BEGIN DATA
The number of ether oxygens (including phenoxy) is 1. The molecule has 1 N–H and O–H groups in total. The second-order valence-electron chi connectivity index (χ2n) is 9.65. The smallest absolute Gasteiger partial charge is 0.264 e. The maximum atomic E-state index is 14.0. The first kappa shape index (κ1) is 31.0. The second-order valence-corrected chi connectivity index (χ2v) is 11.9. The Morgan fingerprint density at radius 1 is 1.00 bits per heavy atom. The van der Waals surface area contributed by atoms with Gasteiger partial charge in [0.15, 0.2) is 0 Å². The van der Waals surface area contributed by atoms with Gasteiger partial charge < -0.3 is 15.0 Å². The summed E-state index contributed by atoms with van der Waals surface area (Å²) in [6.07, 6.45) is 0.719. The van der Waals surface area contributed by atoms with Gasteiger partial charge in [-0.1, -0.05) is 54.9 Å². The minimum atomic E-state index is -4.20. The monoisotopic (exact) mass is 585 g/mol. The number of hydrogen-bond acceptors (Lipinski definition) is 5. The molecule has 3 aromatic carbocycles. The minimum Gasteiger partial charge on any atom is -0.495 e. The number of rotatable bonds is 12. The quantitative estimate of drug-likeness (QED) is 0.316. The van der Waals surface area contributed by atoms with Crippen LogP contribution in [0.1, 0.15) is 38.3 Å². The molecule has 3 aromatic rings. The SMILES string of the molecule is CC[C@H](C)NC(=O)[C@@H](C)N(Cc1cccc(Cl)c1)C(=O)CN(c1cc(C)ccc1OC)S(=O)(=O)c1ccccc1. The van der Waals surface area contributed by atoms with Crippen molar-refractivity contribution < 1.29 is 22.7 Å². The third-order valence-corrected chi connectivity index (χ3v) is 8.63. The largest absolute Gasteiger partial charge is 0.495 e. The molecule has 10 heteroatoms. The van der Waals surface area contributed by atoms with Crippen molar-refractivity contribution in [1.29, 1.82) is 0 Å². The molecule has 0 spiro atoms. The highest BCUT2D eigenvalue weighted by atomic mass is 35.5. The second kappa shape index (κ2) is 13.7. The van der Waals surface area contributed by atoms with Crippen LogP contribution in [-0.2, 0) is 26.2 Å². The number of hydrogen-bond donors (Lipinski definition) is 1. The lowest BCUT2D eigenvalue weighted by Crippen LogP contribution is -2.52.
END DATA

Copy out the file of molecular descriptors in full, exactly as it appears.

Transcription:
The number of ether oxygens (including phenoxy) is 1. The molecule has 1 N–H and O–H groups in total. The second-order valence-electron chi connectivity index (χ2n) is 9.65. The smallest absolute Gasteiger partial charge is 0.264 e. The maximum atomic E-state index is 14.0. The first kappa shape index (κ1) is 31.0. The second-order valence-corrected chi connectivity index (χ2v) is 11.9. The Morgan fingerprint density at radius 1 is 1.00 bits per heavy atom. The van der Waals surface area contributed by atoms with Gasteiger partial charge in [0.15, 0.2) is 0 Å². The van der Waals surface area contributed by atoms with Gasteiger partial charge < -0.3 is 15.0 Å². The summed E-state index contributed by atoms with van der Waals surface area (Å²) in [6.07, 6.45) is 0.719. The van der Waals surface area contributed by atoms with Gasteiger partial charge in [-0.1, -0.05) is 54.9 Å². The minimum atomic E-state index is -4.20. The monoisotopic (exact) mass is 585 g/mol. The number of hydrogen-bond acceptors (Lipinski definition) is 5. The molecule has 3 aromatic carbocycles. The minimum Gasteiger partial charge on any atom is -0.495 e. The number of rotatable bonds is 12. The quantitative estimate of drug-likeness (QED) is 0.316. The van der Waals surface area contributed by atoms with Crippen LogP contribution in [0.1, 0.15) is 38.3 Å². The molecule has 3 aromatic rings. The SMILES string of the molecule is CC[C@H](C)NC(=O)[C@@H](C)N(Cc1cccc(Cl)c1)C(=O)CN(c1cc(C)ccc1OC)S(=O)(=O)c1ccccc1. The van der Waals surface area contributed by atoms with Crippen molar-refractivity contribution < 1.29 is 22.7 Å². The third-order valence-corrected chi connectivity index (χ3v) is 8.63. The largest absolute Gasteiger partial charge is 0.495 e. The molecule has 10 heteroatoms. The van der Waals surface area contributed by atoms with Crippen molar-refractivity contribution in [1.29, 1.82) is 0 Å². The molecule has 0 spiro atoms. The highest BCUT2D eigenvalue weighted by atomic mass is 35.5. The second kappa shape index (κ2) is 13.7. The van der Waals surface area contributed by atoms with Crippen LogP contribution in [-0.2, 0) is 26.2 Å². The number of hydrogen-bond donors (Lipinski definition) is 1. The lowest BCUT2D eigenvalue weighted by Crippen LogP contribution is -2.52.